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Freedom and responsibility: An agent-causal view
In this dissertation, I argue that we ought to accept an agent-causal view of free and responsible action. First, I set the stage for this claim by highlighting our intuitions regarding moral responsibility and freedom, and by ruling out competing positions. I support Harry Frankfurt's claim that responsibility does not require the ability to do otherwise. I go beyond this claim, however, to argue that responsibility requires that one be the true originator of one's action, and that this requires a kind of freedom that is incompatible with determinism. To bolster this last claim, I argue against the compatibilist, “guidance control” view of John Martin Fischer and Mark Ravizza. I believe the weaknesses of their interesting and compelling view denote potential problems for any compatibilist position. After arguing for incompatibilism, I argue against non-agent-causal incompatibilist views. Specifically, I argue against Robert Kane's “teleological intelligibility theory.” ^ In the final chapters of my project, I lay out my agent-causal view. I argue that agent-causation is possible and coherent if one accepts a realist view of causes. I appeal to Randolph Clarke's idea that the relation between agent and cause is the same relation as that between event and cause. This serves to alleviate the “mysteriousness” of agent-causation. Having shown that it is possible and coherent, and having ruled out competing views in preceding chapters, I am now in position to claim that agent-causation is the correct view. I also demonstrate that it is a compelling position in its own right because it accords with our most basic understanding of ourselves as agents. ^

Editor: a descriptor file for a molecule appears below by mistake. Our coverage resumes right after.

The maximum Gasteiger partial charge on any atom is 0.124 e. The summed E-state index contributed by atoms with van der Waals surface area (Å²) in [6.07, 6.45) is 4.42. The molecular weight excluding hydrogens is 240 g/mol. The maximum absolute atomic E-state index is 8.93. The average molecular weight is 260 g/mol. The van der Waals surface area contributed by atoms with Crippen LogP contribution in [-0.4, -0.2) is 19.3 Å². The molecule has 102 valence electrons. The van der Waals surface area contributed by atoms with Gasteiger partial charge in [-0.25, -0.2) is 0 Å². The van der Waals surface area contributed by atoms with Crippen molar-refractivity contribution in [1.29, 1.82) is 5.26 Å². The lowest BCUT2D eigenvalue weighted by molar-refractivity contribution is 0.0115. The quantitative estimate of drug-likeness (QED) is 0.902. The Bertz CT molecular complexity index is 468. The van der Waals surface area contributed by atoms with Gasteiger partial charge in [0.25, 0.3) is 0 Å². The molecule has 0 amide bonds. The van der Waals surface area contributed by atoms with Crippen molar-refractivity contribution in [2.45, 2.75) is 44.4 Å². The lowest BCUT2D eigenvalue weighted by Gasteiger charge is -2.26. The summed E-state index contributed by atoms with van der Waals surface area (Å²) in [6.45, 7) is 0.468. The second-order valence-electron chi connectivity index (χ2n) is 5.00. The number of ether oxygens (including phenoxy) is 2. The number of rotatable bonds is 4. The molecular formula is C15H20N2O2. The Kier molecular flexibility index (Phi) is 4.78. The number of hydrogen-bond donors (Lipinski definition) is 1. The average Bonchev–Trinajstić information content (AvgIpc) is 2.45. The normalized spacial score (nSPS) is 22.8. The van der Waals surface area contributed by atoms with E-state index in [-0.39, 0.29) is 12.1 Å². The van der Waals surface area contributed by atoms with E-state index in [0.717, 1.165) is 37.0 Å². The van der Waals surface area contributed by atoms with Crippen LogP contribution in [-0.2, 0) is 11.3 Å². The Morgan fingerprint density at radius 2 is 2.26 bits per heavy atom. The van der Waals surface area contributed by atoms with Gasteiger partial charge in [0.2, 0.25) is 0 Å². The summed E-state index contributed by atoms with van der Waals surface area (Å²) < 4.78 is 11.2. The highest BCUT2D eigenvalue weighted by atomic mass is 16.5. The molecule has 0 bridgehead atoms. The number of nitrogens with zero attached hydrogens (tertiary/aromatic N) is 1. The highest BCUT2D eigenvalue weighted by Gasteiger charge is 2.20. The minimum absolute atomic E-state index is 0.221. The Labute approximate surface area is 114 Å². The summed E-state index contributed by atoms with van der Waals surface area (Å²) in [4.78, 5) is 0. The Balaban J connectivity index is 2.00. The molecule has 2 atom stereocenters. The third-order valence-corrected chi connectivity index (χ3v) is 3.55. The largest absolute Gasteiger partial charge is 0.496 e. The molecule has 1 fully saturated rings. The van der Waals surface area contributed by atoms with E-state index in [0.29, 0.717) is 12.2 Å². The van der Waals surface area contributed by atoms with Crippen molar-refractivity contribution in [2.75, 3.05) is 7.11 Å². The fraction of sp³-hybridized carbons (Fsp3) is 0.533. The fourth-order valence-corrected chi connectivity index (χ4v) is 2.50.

Meghan Elizabeth Griffith,
"Freedom and responsibility: An agent-causal view"
(January 1, 2003).
Electronic Doctoral Dissertations for UMass Amherst.